Southwest Airlines bracing for rough going in 2021

The airline industry still has “a long way to go” to emerge from the COVID-19 crisis, Southwest Airlines CEO Gary Kelly said, adding that the current environment has “start-up-like aspects” that can make it feel like Southwest is building a new airline.

But Kelly, speaking to analysts and reporters recently to discuss the company’s $3.1 billion 2020 net loss—the Dallas-based LCC’s first annual deficit since 1972—said he is trying “to not think that we're starting over as a company … We've got a lot of institutional capabilities.”

He conceded that two big questions are hanging over the carrier: “Are you going to have 85% load factors again? Are we going to have a dense scheduling opportunity again?”

Southwest intentionally kept its load factors in check through much of 2020 by limiting sales on its aircraft to ensure middle seats were kept open on its Boeing 737s for social distancing. It started selling all seats again on Dec. 1.

“So, for December, we estimate a revenue boost of around $80 million as a result of selling all seats,” Southwest president Tom Nealon said. “Our December load factor was up 12 points versus November.”

Nealon warned that the business traffic environment continues to be tepid in the US. “Business demand continues to be very weak, and our corporate-managed travel was down 87% in the fourth quarter, which was actually a slight improvement in the third quarter, but we have no real movement to speak of,” he explained. “And we expect business travel to be down and to remain down significantly this year. I don't think that's surprising to anybody.”

He added: “Based on what we're seeing and learning from our customers, and also from outside research, our expectation is that domestic business travel will continue to return slowly and by the end of 2021 perhaps it could still be in the range of down 50% to 60%.”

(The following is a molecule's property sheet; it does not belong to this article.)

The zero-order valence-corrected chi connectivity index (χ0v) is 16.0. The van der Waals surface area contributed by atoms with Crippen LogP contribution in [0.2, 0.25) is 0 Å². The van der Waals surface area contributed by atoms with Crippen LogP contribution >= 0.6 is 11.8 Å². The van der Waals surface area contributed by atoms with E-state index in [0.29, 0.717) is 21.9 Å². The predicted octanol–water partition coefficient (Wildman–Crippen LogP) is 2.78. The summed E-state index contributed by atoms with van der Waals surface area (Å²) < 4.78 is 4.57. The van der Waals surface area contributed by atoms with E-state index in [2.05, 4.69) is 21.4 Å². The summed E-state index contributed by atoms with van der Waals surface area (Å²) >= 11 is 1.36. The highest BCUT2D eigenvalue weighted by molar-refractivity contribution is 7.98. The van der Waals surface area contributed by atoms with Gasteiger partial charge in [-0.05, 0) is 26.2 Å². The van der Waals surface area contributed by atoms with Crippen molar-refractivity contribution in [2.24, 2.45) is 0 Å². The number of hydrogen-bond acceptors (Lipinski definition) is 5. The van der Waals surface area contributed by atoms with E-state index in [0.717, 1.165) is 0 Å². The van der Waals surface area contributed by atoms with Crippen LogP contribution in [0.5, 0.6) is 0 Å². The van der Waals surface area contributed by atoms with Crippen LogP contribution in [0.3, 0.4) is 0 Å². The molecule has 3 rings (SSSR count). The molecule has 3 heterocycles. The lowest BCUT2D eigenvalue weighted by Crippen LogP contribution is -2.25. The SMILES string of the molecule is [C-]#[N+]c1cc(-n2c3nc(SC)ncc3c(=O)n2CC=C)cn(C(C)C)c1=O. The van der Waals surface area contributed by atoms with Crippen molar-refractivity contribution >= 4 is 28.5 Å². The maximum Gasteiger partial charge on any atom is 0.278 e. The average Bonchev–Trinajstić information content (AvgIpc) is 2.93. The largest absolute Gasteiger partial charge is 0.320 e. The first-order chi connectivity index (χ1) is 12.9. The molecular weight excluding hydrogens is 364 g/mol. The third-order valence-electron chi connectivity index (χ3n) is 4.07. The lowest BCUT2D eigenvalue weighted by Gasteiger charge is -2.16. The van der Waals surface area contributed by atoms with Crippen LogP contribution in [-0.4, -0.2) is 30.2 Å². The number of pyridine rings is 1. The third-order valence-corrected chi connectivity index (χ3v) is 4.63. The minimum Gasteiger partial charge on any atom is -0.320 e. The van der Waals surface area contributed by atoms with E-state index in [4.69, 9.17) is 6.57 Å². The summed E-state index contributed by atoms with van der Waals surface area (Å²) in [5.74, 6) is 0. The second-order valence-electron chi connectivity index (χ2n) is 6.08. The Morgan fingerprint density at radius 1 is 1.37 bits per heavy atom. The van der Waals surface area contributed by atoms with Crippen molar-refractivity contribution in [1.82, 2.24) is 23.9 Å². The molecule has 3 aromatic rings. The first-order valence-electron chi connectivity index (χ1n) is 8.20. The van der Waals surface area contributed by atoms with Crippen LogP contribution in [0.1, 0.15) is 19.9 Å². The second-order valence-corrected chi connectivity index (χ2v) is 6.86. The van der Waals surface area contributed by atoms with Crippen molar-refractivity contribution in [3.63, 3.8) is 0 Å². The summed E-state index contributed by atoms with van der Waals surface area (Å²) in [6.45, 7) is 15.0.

Leisure markets continue to be Southwest’s strength, Nealon said, explaining: “We're seeing strength in Florida and throughout Texas, Colorado and Arizona. California and Hawaii both began the fourth quarter with encouraging momentum … Some of our larger markets in the northeast and midwest, like New York and Chicago, are underperforming.”

Southwest is the world’s largest customer for the 737 MAX, of which it had 34 when the aircraft was grounded in March 2019, and it plans to return the aircraft to service on March 11.

“The MAX is more reliable [than the 737NG],” COO Mike Van de Ven said. “It has a lower fuel burn. It's quieter. It's less expensive to maintain, and it's our most comfortable aircraft from a customer perspective. And it is a key component of our future.”

Southwest took delivery of seven leased MAXs from Boeing in December. “If you combine that with the 34 MAXs we had in storage in Victorville, [California], that brought our MAX fleet to 41 aircraft by year end,” Van de Ven said.

“We also identified 20 of our older 737-700s that had an expensive near-term maintenance profile, and we accelerated their retirement at the year end, and that brought our fleet total down to 718 aircraft for use in the operation as we go into 2021.”

The MAX’s return and the ability to retire aging 737NGs gives Southwest “tremendous near-term flexibility to either slow down or accelerate flight activity as demand dictates,” Van de Ven said.

Southwest has completed 200 validation or readiness flight tests with the MAX. As far as placing the aircraft, which the airline had a hand in designing, back into scheduled service, “we'll be starting out in a very small and focused manner for the first month with just 10 lines of flying,” Van de Ven said. “They'll be isolated to all-MAX lines. We will not co-mingle the NG and the MAX fleet for that first month of service. After that, we'll have roughly 65 MAX aircraft available for service, and we expect to be in normal operational mode by mid-April. We'll end 2021 with 69 MAX aircraft.”

CFO Tammy Romo said that, despite the pandemic, Southwest remains poised for a strong future long term.

“For Southwest, we are a growth airline with a cost structure to support growth, and we don't believe we need to make structural changes to our strategy, business model, fleet and product offering,” she said.

“We are very well-positioned for a recovery in travel demand and our focus is on our long-term health and position within the industry rather than managing to a particular point in time during this pandemic.”

Photo credit: Boeing

Aaron Karp

Aaron Karp is a Contributing Editor to the Aviation Week Network.